A banker may be either a bank owner or a bank executive. A bank is an intermediary financial institution that accepts deposits and channels those deposits through direct or indirect loans. An insurer works in an insurance company, which is an institution that facilitates the management of assets with regard to risk, contingency and uncertainty.

Due to the important economic role of banks and insurance companies — both nationally and internationally — these institutions are highly regulated in most countries.

On a daily basis, bankers and insurers manage the funds and deposits of individuals and businesses that invest in banks for the interest provided on their money. Bankers are crucial in terms of managing and loaning money to people who wish to purchase a house, buy a new car, or develop a business, for example. If people lack the initial capital to buy goods directly, the banks offer the capital at a rate of interest that the borrower is obliged to pay off in the future. In this context, the financial industry fulfils an essential function in society. However, providing loans to risky borrowers at high interest rates was a contributing factor in the collapse of the real estate market in the United States and the subsequent global financial recession. The concentration of wealth into fewer and fewer hands, along with widening financial inequality, sparked global protests and gave rise to the “Occupy” movements, which demanded, among other things, an end to high-risk banking practices and so-called grey financial investments. For better or worse, financial institutions retain great power to shift markets and manipulate investment trends.

The concept of sustainable development is based on three pillars: social, economic and environmental. Financial institutions have an important role in society in relation to the economic pillar of sustainable development, but they often neglect the fact that economic investments should be assessed holistically in the context of the other two pillars of sustainability. When banks continue to buy shares in companies that are willing to maximise their profits at the expense of the environment, they are encouraging destructive forms of investment. On the other hand, the banking and insurance industries can play an important role in ensuring sustainability by making socially responsible investments, which place a higher value on long-term wealth and stability than on short-term profit maximisation. Green investments, a major component of socially responsible investments, are investments in companies that are clearly committed to sustainability and environmentally conscious business practices. According to a recent UN study, investments of around USD 1.3 trillion (equivalent to 2 percent of global GDP per year) are required between 2010 to 2050, across a range of sectors, in order to make the global economy more sustainable. Such investments would require the concerted efforts of governments, businesses and the financial sector.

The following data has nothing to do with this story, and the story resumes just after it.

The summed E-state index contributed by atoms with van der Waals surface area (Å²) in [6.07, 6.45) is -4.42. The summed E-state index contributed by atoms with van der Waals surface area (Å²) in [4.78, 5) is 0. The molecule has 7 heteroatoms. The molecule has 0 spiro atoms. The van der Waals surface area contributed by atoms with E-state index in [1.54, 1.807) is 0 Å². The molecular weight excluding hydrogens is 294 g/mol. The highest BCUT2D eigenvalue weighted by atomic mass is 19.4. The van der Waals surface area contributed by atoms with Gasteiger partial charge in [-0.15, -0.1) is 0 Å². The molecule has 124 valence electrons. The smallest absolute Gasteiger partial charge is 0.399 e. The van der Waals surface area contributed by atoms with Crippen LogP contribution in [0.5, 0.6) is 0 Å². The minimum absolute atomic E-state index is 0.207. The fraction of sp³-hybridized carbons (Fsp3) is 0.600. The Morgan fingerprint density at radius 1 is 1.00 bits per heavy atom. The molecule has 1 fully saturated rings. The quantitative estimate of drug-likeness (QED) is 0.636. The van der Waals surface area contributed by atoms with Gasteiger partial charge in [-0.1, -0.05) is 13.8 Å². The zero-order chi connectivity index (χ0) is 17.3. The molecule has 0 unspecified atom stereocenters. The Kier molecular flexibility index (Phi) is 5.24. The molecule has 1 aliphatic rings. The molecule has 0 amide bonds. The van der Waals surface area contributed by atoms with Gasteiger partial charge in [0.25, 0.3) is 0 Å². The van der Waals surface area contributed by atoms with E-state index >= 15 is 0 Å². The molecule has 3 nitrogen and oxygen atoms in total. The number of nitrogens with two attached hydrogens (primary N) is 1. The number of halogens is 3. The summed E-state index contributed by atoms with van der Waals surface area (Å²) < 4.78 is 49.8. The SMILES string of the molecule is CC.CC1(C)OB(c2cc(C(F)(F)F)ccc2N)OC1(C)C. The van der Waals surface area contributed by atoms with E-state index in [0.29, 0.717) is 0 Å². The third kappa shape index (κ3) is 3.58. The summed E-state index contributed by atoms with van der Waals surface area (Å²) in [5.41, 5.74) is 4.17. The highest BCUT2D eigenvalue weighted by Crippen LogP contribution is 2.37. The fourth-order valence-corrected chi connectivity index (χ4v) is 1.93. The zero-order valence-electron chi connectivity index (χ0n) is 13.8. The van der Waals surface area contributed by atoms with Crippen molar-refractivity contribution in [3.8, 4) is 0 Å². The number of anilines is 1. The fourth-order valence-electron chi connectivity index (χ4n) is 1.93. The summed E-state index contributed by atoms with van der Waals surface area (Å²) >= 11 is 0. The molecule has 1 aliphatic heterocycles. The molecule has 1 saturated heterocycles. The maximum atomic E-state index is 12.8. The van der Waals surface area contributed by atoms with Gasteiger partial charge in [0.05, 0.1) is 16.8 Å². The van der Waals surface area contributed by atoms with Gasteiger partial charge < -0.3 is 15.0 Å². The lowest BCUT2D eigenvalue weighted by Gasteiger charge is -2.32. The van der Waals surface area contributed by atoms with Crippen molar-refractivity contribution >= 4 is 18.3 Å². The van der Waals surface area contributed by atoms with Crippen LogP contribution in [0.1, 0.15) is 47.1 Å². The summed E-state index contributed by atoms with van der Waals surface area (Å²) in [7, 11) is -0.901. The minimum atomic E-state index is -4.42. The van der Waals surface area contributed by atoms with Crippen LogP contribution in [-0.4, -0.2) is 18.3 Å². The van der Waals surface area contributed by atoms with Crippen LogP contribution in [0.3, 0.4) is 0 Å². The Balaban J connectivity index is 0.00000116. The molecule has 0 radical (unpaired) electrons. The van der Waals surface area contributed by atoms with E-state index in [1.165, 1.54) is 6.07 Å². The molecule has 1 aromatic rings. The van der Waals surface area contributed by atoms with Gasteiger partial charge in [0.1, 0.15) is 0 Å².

The following guidelines can make banking more sustainable:
  • Before investing in a company, it is worth checking whether that company is registered with the Global Reporting Initiative, which provides general information on companies’ environmental, social and economic performance. If the companies you would like to invest in are not part of the Global Reporting Initiative, encourage them to join:
  • Banks typically process thousands of printed documents per day, resulting in vast amounts of wasted paper and ink. This waste is not only bad for the environment, it is bad for business as well, since paper and ink cartridges cost money. Encourage your bank to become paperless wherever possible — or at least to use recycled paper and double-sided printing.
  • Loans for energy efficiency improvements in the home are a good investment, as energy efficiency increases the value of the property. In addition, borrowers save money as a result of home improvements, which provides greater insurance that the loans will be paid back.
  • Check whether your bank is a member of the Finance Initiative of the United Nations Environment Programme (UNEP). This is a global partnership between the UN and the financial sector that promotes understanding of the impacts of environmental and social considerations on financial performance:
  • Bankers and insurers can also participate in the UNEP-sponsored course "Environmental and Social Risk Analysis". The course is designed to educate risk managers and analysts involved in or dealing with developing countries and emerging markets to identify, analyse and manage the environmental and social risks generated through their lending and investment activities: